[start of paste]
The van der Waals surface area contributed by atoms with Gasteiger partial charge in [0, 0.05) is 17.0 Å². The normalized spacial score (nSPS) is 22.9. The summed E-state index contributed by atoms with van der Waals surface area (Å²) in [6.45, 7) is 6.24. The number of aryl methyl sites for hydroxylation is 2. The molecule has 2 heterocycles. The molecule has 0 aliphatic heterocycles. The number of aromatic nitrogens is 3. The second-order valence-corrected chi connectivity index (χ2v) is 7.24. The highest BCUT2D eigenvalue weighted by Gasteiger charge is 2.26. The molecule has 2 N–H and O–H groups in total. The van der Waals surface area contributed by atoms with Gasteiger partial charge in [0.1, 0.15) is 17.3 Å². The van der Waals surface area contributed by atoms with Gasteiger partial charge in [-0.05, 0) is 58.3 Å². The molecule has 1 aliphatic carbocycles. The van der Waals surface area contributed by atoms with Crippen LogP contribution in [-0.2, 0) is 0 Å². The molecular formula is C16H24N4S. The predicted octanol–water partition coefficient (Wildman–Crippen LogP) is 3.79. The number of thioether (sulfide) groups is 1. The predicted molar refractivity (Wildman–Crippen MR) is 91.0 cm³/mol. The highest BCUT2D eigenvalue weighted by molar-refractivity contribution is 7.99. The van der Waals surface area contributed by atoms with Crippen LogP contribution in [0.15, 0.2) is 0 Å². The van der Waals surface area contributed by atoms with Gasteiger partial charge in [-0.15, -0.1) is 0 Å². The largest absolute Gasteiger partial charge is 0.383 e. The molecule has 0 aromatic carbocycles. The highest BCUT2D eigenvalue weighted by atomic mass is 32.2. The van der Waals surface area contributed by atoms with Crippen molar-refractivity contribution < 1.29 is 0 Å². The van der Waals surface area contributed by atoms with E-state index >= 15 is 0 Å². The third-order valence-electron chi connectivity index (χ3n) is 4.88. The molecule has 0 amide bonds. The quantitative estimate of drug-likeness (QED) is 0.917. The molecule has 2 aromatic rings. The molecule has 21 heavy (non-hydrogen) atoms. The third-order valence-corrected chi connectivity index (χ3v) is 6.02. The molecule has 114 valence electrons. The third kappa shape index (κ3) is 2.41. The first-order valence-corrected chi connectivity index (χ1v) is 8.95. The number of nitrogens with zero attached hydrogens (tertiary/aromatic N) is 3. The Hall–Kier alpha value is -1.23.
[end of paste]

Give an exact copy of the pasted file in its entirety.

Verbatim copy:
The van der Waals surface area contributed by atoms with Gasteiger partial charge in [0, 0.05) is 17.0 Å². The normalized spacial score (nSPS) is 22.9. The summed E-state index contributed by atoms with van der Waals surface area (Å²) in [6.45, 7) is 6.24. The number of aryl methyl sites for hydroxylation is 2. The molecule has 2 heterocycles. The molecule has 0 aliphatic heterocycles. The number of aromatic nitrogens is 3. The second-order valence-corrected chi connectivity index (χ2v) is 7.24. The highest BCUT2D eigenvalue weighted by Gasteiger charge is 2.26. The molecule has 2 N–H and O–H groups in total. The van der Waals surface area contributed by atoms with Gasteiger partial charge in [0.1, 0.15) is 17.3 Å². The van der Waals surface area contributed by atoms with Gasteiger partial charge in [-0.05, 0) is 58.3 Å². The molecule has 1 aliphatic carbocycles. The van der Waals surface area contributed by atoms with Crippen LogP contribution in [-0.2, 0) is 0 Å². The molecular formula is C16H24N4S. The predicted octanol–water partition coefficient (Wildman–Crippen LogP) is 3.79. The number of thioether (sulfide) groups is 1. The predicted molar refractivity (Wildman–Crippen MR) is 91.0 cm³/mol. The highest BCUT2D eigenvalue weighted by molar-refractivity contribution is 7.99. The van der Waals surface area contributed by atoms with Crippen LogP contribution in [0.15, 0.2) is 0 Å². The van der Waals surface area contributed by atoms with Gasteiger partial charge in [-0.15, -0.1) is 0 Å². The largest absolute Gasteiger partial charge is 0.383 e. The molecule has 0 aromatic carbocycles. The highest BCUT2D eigenvalue weighted by atomic mass is 32.2. The van der Waals surface area contributed by atoms with Crippen molar-refractivity contribution < 1.29 is 0 Å². The van der Waals surface area contributed by atoms with E-state index >= 15 is 0 Å². The third-order valence-electron chi connectivity index (χ3n) is 4.88. The molecule has 0 amide bonds. The quantitative estimate of drug-likeness (QED) is 0.917. The molecule has 2 aromatic rings. The molecule has 21 heavy (non-hydrogen) atoms. The third-order valence-corrected chi connectivity index (χ3v) is 6.02. The molecule has 114 valence electrons. The third kappa shape index (κ3) is 2.41. The first-order valence-corrected chi connectivity index (χ1v) is 8.95. The number of nitrogens with zero attached hydrogens (tertiary/aromatic N) is 3. The Hall–Kier alpha value is -1.23.